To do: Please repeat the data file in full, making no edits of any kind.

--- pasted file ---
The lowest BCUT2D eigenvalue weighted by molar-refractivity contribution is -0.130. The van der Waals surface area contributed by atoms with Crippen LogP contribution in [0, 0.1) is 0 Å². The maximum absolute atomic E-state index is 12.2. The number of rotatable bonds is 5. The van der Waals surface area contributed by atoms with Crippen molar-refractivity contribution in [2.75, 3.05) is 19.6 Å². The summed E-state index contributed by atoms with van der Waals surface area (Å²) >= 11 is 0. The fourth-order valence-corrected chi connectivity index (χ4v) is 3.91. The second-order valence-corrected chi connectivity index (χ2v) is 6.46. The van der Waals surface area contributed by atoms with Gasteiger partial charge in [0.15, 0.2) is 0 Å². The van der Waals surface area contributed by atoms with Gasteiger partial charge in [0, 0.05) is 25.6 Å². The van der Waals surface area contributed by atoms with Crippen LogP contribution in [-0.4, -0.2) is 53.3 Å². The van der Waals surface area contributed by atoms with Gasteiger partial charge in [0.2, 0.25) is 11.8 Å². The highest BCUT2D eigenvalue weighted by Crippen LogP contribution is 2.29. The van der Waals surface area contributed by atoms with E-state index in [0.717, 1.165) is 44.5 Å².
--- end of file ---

The lowest BCUT2D eigenvalue weighted by molar-refractivity contribution is -0.130. The van der Waals surface area contributed by atoms with Crippen LogP contribution in [0, 0.1) is 0 Å². The maximum absolute atomic E-state index is 12.2. The number of rotatable bonds is 5. The van der Waals surface area contributed by atoms with Crippen molar-refractivity contribution in [2.75, 3.05) is 19.6 Å². The summed E-state index contributed by atoms with van der Waals surface area (Å²) >= 11 is 0. The fourth-order valence-corrected chi connectivity index (χ4v) is 3.91. The second-order valence-corrected chi connectivity index (χ2v) is 6.46. The van der Waals surface area contributed by atoms with Gasteiger partial charge in [0.15, 0.2) is 0 Å². The van der Waals surface area contributed by atoms with Gasteiger partial charge in [0, 0.05) is 25.6 Å². The van der Waals surface area contributed by atoms with Crippen LogP contribution in [-0.4, -0.2) is 53.3 Å². The van der Waals surface area contributed by atoms with Gasteiger partial charge in [0.2, 0.25) is 11.8 Å². The highest BCUT2D eigenvalue weighted by Crippen LogP contribution is 2.29. The van der Waals surface area contributed by atoms with E-state index in [0.717, 1.165) is 44.5 Å².